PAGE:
Behold, I am coming soon.
I bring with me the recompense I will give to each
according to his deeds.
Blessed are they who…have the right…to enter the City
through its gates.
Revelation 22:12-14 [today’s second Reading]
God’s judgment on our deeds is an unpopular topic. But the Bible ends on just such a note, and as a promise, not a threat. As I wrap up this series of columns I want to explore why I consider God’s judgment a key part of “what really matters” for our discipleship.
First, the idea of Divine Justice seems largely to have evaporated, even among Catholics. (Listen to what’s said of the deceased in eulogies and you’d think that everyone is already a saint. The idea that a Funeral Mass is celebrated to ask God’s mercy in His judgment on the deceased’s actions is largely lost. As the Dodo said in Alice’s Adventures in Wonderland, “Everybody has won and all must have prizes.”)
Second, in the larger context I admit that I want two seemingly-incompatible things: On the one hand I sincerely hope that no one spends an eternity in Hell. But on the other I also hope that there’s some justice for the countless people who have been exploited, injured, killed, and generally made miserable by the arrogance, greed, and culpable stupidity of others who seem to escape any earthly reckoning. (To take two public examples: Should a still-unrepentant Henry Kissinger go unpunished for the suffering his policies inflicted on the peoples of Vietnam, Cambodia, Bangladesh, Chile, and other countries? And I’ll bet a lot of disabled Iraq War vets, and a lot of Iraqis, including the members of the now-almost-extinct ancient Christian churches of that country, would like to see George W. Bush and Tony Blair, among others, held to account for starting the Iraq War.)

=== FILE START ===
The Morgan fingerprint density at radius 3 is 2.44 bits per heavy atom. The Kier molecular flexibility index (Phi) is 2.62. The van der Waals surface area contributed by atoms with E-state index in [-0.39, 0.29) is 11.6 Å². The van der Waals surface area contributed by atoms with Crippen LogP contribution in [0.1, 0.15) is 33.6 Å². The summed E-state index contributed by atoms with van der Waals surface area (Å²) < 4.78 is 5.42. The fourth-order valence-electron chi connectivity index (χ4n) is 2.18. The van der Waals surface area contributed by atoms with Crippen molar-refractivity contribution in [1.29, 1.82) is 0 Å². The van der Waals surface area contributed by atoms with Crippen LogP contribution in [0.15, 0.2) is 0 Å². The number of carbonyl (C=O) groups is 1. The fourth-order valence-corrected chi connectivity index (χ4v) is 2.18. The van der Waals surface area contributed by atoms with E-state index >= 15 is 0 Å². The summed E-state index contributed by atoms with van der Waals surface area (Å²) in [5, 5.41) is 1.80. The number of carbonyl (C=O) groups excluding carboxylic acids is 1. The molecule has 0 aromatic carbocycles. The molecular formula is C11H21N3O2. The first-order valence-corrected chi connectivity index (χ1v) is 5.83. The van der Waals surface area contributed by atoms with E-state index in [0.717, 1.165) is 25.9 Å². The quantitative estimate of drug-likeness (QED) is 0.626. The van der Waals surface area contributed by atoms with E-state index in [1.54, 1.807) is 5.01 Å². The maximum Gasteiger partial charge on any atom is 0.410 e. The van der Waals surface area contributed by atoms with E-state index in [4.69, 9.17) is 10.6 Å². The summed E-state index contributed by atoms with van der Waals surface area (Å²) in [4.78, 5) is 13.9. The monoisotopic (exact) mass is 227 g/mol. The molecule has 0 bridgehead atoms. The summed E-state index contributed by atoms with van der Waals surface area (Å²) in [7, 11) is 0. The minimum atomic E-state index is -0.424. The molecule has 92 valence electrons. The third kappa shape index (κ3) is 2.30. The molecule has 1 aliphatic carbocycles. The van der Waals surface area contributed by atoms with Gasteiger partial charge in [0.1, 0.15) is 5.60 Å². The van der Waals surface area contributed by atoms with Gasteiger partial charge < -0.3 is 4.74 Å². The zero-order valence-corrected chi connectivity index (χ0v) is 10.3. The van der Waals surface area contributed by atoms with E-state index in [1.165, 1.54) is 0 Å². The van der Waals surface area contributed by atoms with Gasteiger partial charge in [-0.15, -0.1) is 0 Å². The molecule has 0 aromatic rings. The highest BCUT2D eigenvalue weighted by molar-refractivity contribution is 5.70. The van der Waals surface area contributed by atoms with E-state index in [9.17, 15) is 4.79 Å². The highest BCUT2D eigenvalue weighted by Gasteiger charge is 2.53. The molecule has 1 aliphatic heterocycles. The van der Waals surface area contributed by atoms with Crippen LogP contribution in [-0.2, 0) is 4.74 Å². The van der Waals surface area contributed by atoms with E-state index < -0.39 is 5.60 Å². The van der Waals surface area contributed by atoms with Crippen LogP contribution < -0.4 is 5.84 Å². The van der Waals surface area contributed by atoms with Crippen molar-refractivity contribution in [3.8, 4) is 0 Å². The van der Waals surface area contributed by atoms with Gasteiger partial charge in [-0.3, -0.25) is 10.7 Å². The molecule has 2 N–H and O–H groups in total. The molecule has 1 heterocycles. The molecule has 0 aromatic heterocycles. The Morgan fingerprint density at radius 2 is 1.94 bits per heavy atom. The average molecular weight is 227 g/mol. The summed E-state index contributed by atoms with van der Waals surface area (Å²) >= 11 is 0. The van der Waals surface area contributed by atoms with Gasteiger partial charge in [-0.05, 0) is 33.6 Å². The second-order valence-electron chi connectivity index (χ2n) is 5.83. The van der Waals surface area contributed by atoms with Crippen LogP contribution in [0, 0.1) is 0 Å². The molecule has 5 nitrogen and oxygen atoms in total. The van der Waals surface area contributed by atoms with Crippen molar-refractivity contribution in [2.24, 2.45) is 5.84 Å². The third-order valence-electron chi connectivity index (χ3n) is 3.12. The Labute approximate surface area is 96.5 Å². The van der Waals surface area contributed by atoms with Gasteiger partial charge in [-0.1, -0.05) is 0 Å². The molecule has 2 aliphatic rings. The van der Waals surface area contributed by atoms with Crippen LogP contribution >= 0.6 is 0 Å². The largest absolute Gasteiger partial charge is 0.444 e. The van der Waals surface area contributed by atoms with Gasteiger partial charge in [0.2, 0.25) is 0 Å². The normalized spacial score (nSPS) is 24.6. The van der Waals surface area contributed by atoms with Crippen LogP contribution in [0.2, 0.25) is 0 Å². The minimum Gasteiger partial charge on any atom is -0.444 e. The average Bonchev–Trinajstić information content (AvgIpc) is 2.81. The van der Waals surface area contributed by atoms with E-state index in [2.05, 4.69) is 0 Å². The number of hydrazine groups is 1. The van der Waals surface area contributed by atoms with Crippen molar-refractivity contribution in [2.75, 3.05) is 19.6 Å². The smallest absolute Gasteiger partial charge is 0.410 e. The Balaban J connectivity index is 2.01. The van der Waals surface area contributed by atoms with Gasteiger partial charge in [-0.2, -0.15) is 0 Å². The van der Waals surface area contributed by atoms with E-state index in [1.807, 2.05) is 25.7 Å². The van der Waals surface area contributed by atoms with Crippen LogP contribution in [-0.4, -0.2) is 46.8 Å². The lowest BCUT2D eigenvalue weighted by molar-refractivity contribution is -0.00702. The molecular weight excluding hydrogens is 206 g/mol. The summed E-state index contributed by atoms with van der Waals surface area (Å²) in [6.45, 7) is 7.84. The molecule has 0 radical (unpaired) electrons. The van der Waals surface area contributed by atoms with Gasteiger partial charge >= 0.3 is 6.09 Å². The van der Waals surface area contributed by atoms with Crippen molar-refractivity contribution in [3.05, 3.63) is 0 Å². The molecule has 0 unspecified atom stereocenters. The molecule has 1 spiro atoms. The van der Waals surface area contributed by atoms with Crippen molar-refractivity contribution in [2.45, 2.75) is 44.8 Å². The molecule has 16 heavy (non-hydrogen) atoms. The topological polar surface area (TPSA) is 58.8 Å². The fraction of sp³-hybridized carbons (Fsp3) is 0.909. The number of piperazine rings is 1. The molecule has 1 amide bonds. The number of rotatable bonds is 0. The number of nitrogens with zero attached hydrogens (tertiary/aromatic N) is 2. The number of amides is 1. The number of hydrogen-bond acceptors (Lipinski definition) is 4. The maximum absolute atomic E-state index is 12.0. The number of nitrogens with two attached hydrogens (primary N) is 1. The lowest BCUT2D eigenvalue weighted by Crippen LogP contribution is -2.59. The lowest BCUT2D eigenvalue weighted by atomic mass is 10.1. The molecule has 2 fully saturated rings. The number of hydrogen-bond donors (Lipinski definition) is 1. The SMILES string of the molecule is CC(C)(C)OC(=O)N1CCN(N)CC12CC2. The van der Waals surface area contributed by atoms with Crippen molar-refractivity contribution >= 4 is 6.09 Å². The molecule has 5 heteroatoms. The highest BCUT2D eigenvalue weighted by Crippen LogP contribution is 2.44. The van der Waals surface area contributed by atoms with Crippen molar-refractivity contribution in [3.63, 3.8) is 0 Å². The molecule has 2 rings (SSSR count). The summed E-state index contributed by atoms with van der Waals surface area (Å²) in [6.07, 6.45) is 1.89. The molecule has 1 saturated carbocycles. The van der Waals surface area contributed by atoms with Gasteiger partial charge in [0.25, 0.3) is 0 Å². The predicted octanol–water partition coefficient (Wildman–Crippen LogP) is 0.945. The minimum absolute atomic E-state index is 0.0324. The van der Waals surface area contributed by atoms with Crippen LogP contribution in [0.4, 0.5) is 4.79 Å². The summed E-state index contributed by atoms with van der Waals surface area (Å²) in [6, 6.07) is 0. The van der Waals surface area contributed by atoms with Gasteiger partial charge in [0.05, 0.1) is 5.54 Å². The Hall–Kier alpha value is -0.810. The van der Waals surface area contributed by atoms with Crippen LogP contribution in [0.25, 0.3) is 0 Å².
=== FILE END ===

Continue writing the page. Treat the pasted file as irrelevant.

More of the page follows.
There’s an image in Revelation that can help us to reconcile these two hopes; it’s the “lake of fire,” which some early Christian scholars understood as similar to a refiner’s crucible used to purify gold. (The “brimstone” – ancient name for sulfur – detail is telling: adding sulfur to molten gold ores was once a common way of removing contaminants to purify gold.) As St. Gregory of Nyssa says, “when death approaches to life, and darkness to light, and the corruptible to the incorruptible, the inferior is done away with and reduced to non-existence, and the thing purged is benefited, just as the dross is purged from gold by fire.”
More recently, here is Pope Emeritus Benedict on the subject:
God can pick up the broken pieces and make something of them. In any case, we need a final cleansing, a cleansing by fire, to be exact, in which the gaze of Christ, so to say, burns us free from everything, and only under this purifying gaze are we, as it were, fit to be with God and able, then, to make our home with him.
You may recall that I wrote a few weeks ago about why the gates to the City are pearls: because it takes hard work on oneself to transform our failings into what God desires of us. We “enter the City through its gates” by some combination of work on those failings during this life, and work on them after death (in the Catholic vocabulary, Purgatory), all with the help of God’s grace. God’s judgment will be the awareness that we need to do that work – now, or later. Until next week, peace.